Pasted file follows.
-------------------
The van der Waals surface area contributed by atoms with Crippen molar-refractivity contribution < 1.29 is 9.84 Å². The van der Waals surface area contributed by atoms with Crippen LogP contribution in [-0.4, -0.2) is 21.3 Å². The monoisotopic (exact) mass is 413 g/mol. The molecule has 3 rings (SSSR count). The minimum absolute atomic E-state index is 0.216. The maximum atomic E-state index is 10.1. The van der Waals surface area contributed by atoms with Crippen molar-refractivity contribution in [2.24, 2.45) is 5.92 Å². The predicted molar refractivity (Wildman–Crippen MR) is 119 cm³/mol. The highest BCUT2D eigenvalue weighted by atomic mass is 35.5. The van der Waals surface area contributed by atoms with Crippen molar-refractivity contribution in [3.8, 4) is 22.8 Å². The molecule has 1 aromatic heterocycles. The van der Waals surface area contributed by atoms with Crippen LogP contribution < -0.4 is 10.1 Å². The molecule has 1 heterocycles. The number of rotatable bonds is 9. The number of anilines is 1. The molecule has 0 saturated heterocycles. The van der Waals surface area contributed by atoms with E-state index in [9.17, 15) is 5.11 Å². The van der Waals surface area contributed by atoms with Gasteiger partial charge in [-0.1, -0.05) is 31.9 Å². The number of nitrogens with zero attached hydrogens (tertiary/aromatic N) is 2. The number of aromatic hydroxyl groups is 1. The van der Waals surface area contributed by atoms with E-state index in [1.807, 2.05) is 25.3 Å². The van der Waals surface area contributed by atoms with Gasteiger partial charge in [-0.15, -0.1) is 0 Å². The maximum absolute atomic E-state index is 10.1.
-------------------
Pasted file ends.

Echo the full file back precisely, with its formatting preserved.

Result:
The van der Waals surface area contributed by atoms with Crippen molar-refractivity contribution < 1.29 is 9.84 Å². The van der Waals surface area contributed by atoms with Crippen LogP contribution in [-0.4, -0.2) is 21.3 Å². The monoisotopic (exact) mass is 413 g/mol. The molecule has 3 rings (SSSR count). The minimum absolute atomic E-state index is 0.216. The maximum atomic E-state index is 10.1. The van der Waals surface area contributed by atoms with Crippen molar-refractivity contribution in [2.24, 2.45) is 5.92 Å². The predicted molar refractivity (Wildman–Crippen MR) is 119 cm³/mol. The highest BCUT2D eigenvalue weighted by atomic mass is 35.5. The van der Waals surface area contributed by atoms with Crippen molar-refractivity contribution in [3.8, 4) is 22.8 Å². The molecule has 1 aromatic heterocycles. The van der Waals surface area contributed by atoms with Crippen LogP contribution < -0.4 is 10.1 Å². The molecule has 1 heterocycles. The number of rotatable bonds is 9. The number of anilines is 1. The molecule has 0 saturated heterocycles. The van der Waals surface area contributed by atoms with E-state index in [9.17, 15) is 5.11 Å². The van der Waals surface area contributed by atoms with Gasteiger partial charge in [-0.1, -0.05) is 31.9 Å². The number of nitrogens with zero attached hydrogens (tertiary/aromatic N) is 2. The number of aromatic hydroxyl groups is 1. The van der Waals surface area contributed by atoms with E-state index in [1.807, 2.05) is 25.3 Å². The van der Waals surface area contributed by atoms with Gasteiger partial charge in [-0.15, -0.1) is 0 Å². The maximum absolute atomic E-state index is 10.1.